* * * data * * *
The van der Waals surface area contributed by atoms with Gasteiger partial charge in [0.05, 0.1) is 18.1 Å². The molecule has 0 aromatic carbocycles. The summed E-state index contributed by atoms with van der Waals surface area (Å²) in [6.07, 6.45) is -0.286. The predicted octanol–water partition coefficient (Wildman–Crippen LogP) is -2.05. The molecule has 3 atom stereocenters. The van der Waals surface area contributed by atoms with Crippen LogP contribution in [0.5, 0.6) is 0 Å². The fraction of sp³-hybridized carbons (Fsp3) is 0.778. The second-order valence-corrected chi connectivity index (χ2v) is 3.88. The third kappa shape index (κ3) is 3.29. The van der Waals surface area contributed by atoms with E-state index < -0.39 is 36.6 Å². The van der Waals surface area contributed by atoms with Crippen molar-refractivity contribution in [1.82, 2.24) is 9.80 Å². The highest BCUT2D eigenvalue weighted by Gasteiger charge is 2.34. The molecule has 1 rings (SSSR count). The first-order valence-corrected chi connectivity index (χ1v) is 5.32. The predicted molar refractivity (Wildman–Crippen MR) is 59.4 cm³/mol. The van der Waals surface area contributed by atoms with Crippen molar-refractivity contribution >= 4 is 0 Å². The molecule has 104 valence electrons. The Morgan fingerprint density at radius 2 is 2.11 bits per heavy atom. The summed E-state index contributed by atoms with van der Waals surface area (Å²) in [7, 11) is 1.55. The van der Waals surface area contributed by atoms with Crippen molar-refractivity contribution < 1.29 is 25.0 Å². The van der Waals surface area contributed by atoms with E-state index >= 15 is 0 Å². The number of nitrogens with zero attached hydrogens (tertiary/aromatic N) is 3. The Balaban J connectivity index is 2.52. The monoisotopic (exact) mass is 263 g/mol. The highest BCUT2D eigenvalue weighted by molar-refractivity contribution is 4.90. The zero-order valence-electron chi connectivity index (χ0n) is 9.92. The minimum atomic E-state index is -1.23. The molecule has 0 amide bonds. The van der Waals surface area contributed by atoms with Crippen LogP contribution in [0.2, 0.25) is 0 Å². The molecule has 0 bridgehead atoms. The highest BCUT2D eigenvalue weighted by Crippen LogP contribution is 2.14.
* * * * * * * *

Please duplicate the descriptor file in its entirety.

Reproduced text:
The van der Waals surface area contributed by atoms with Gasteiger partial charge in [0.05, 0.1) is 18.1 Å². The molecule has 0 aromatic carbocycles. The summed E-state index contributed by atoms with van der Waals surface area (Å²) in [6.07, 6.45) is -0.286. The predicted octanol–water partition coefficient (Wildman–Crippen LogP) is -2.05. The molecule has 3 atom stereocenters. The van der Waals surface area contributed by atoms with Crippen LogP contribution in [0.5, 0.6) is 0 Å². The fraction of sp³-hybridized carbons (Fsp3) is 0.778. The second-order valence-corrected chi connectivity index (χ2v) is 3.88. The third kappa shape index (κ3) is 3.29. The van der Waals surface area contributed by atoms with E-state index < -0.39 is 36.6 Å². The van der Waals surface area contributed by atoms with Crippen molar-refractivity contribution in [1.82, 2.24) is 9.80 Å². The highest BCUT2D eigenvalue weighted by Gasteiger charge is 2.34. The molecule has 1 rings (SSSR count). The first-order valence-corrected chi connectivity index (χ1v) is 5.32. The predicted molar refractivity (Wildman–Crippen MR) is 59.4 cm³/mol. The van der Waals surface area contributed by atoms with Crippen molar-refractivity contribution >= 4 is 0 Å². The molecule has 104 valence electrons. The Morgan fingerprint density at radius 2 is 2.11 bits per heavy atom. The summed E-state index contributed by atoms with van der Waals surface area (Å²) in [7, 11) is 1.55. The van der Waals surface area contributed by atoms with Crippen molar-refractivity contribution < 1.29 is 25.0 Å². The van der Waals surface area contributed by atoms with E-state index >= 15 is 0 Å². The number of nitrogens with zero attached hydrogens (tertiary/aromatic N) is 3. The Balaban J connectivity index is 2.52. The monoisotopic (exact) mass is 263 g/mol. The highest BCUT2D eigenvalue weighted by molar-refractivity contribution is 4.90. The zero-order valence-electron chi connectivity index (χ0n) is 9.92. The minimum atomic E-state index is -1.23. The molecule has 0 amide bonds. The van der Waals surface area contributed by atoms with Crippen LogP contribution in [0.2, 0.25) is 0 Å². The molecule has 0 bridgehead atoms. The highest BCUT2D eigenvalue weighted by Crippen LogP contribution is 2.14.